President Biden on Monday issued a presidential determination to the secretary of defense waiving certain requirements of the Defense Production Act (DPA) to address shortfalls in the industrial base for printed circuit boards and related packaging.

The presidential determination follows a February 2021 executive order from Biden to strengthen U.S. industrial supply chains in a number of areas including semiconductors, strategic materials, advanced packaging and more. Printed circuit boards (PrCBs) are used in electronics, including weapons and other systems used by the DoD.

The March 27 memorandum says that “without Presidential action under section 303 of the Act, United States industry cannot reasonably be expected to provide the capability for the needed industrial resource, material, or critical technology item in a timely manner.”

A DoD spokesman told Defense Daily the determination will use its DPA Title III authorities to invest in microelectronics capacity “to prevent further erosion of domestic PrCB suppliers’ capabilities and ensure the U.S. has the necessary capability and capacity to support national defense systems.”

“The rapid changes occurring within the microelectronics industry make it imperative for the Department of Defense to ensure this critical sector can support the nation’s defense needs,” Anthony De Stasio, director of the Manufacturing Capability Expansion and Investment Prioritization (MCEIP) office within DoD, said in a statement. “The Presidential Determination will allow the DoD to use additional tools to ensure the resilience of American microelectronics manufacturing.”

The MCEIP office prioritizes and addresses supply chain challenges identified by the department and determines the appropriate authorities to address critical shortfalls. The office also works with domestic industry through engagements and investments.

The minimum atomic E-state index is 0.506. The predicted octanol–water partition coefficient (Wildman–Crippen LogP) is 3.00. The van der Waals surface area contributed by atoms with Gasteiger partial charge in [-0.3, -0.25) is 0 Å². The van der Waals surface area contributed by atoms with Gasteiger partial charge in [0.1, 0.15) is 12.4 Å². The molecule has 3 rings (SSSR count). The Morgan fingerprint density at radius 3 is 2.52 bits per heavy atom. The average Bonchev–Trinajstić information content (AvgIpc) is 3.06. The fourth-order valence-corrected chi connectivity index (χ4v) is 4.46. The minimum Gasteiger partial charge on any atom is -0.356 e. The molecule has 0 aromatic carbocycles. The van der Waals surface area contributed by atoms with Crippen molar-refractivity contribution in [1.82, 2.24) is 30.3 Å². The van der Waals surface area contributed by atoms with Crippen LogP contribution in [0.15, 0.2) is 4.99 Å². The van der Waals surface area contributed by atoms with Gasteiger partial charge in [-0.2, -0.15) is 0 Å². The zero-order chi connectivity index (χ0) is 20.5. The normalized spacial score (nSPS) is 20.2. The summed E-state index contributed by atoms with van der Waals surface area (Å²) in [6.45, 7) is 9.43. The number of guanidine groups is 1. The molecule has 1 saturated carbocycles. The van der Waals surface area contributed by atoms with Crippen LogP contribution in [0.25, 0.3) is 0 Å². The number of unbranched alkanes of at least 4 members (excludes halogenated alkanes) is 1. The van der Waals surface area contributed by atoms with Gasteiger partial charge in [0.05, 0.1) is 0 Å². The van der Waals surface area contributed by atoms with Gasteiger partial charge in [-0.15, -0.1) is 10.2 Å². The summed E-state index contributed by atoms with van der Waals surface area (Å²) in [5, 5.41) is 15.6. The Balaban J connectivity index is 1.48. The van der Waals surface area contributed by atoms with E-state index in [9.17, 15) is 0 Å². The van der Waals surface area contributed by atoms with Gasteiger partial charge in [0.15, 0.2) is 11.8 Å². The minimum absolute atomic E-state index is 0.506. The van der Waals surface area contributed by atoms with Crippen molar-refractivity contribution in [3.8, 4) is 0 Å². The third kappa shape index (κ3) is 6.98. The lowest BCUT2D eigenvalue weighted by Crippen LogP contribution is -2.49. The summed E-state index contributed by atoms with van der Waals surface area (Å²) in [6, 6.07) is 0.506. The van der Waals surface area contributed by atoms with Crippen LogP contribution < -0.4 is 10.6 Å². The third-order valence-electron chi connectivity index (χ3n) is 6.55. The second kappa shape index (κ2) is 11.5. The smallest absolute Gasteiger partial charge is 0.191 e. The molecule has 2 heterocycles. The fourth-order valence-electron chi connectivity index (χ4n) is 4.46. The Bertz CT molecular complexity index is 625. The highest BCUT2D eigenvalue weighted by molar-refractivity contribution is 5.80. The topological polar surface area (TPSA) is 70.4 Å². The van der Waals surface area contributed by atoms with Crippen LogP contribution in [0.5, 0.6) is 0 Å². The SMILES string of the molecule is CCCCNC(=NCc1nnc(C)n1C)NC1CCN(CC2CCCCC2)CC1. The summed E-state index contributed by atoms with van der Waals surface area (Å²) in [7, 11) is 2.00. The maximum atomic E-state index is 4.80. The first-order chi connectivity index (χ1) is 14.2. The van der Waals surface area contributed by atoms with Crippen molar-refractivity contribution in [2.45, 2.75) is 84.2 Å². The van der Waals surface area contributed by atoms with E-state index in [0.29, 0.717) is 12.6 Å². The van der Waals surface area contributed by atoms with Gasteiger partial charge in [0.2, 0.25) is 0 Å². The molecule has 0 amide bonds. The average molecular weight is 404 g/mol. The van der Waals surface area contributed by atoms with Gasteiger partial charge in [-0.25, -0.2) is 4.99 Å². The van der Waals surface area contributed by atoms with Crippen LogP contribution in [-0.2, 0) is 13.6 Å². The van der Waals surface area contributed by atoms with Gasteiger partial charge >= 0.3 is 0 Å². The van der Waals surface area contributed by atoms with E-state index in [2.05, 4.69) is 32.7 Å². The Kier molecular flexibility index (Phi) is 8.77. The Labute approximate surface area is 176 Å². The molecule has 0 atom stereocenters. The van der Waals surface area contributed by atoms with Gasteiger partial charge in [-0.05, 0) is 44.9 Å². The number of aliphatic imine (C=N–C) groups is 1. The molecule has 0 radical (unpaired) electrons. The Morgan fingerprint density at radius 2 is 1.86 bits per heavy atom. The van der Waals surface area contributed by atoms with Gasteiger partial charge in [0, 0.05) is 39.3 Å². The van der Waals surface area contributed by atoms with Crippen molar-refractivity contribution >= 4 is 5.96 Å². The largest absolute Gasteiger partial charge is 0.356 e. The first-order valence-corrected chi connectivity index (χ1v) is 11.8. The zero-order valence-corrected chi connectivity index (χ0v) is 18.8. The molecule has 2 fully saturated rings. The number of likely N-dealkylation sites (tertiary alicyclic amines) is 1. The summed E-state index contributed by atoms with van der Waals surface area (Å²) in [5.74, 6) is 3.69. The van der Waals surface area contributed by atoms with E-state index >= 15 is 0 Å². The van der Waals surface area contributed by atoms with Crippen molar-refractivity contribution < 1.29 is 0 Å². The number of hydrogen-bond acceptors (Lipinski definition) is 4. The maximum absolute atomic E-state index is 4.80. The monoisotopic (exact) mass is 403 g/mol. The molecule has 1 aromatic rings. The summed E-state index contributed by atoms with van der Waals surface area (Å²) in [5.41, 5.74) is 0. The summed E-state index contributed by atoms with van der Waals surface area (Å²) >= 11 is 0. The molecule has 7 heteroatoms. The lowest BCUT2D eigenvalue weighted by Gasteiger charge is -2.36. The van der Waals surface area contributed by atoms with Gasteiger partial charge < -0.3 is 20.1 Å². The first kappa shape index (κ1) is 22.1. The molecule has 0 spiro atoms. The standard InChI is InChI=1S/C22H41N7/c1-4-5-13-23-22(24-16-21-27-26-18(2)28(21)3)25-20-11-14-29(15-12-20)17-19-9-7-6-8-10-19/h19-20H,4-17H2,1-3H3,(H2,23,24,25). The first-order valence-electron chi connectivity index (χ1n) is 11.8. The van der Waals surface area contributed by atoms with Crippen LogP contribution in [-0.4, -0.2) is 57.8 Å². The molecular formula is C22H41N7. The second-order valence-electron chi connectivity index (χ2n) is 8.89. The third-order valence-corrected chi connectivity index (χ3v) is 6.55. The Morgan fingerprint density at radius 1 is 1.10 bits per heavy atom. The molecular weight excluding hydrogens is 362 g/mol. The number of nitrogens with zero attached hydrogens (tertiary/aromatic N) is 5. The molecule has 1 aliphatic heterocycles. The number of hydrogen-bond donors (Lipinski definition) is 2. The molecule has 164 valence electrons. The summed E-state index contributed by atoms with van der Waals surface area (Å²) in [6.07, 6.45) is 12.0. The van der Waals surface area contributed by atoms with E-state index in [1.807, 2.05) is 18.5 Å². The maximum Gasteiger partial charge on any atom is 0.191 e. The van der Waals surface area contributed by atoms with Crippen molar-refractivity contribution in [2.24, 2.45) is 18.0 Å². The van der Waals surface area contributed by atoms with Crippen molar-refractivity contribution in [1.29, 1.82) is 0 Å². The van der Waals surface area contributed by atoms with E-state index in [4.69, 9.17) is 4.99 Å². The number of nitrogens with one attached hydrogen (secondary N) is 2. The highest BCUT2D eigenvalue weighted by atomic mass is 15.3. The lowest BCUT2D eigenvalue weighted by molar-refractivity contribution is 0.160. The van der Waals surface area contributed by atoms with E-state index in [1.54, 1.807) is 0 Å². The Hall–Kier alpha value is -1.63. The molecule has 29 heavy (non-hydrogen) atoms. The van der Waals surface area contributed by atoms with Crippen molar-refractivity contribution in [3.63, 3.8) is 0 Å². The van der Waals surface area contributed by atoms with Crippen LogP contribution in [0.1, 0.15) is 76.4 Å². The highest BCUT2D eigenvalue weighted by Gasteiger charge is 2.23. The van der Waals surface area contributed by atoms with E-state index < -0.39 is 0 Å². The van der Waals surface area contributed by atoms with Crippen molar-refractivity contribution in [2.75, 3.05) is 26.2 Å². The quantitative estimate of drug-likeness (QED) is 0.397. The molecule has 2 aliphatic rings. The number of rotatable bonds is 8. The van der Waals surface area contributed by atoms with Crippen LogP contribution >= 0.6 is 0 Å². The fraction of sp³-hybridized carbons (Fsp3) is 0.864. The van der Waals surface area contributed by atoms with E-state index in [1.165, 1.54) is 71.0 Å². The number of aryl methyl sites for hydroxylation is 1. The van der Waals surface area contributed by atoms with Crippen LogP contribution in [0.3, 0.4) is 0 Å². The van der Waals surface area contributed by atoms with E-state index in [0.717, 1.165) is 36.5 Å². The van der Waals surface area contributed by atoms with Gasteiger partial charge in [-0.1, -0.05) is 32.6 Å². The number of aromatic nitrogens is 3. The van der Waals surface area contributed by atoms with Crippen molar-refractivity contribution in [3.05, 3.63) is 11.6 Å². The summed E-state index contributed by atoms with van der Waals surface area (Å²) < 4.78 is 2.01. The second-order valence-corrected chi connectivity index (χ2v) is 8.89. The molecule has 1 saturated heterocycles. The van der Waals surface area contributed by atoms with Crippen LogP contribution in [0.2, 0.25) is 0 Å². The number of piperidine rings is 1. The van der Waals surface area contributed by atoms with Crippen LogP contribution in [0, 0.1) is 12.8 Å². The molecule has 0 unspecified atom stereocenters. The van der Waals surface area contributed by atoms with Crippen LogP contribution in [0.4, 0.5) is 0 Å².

Biden’s directive demonstrates the importance his administration sees in having trusted sources for basic microelectronics but also comes with risks, a defense industry expert cautioned.

“In practical terms, this means the administration believes that some of the less glamorous parts of information technology manufacturing are an important capability to maintain within trusted supply chains,” Greg Sanders, deputy director and fellow with the Defense-Industrial Initiatives Group at the Center for Strategic and International Studies, told Defense Daily in an email reply to questions. “The production for printed circuit boards, related goods, and the related capital equipment have faced heavy international competition, with competition from China being a particular concern. The trade-off to a declaration like today is that there’s a risk in prioritizing everything and raising costs and investments needed, thus these choices require careful consideration. In addition, the non-delegable requirement for a Presidential authorization does mean that high-level attention is necessary and it’s hard to fine tune the boundaries of such a policy. Allowing for the delegation of these determinations is a change some have proposed to make the act more flexible.”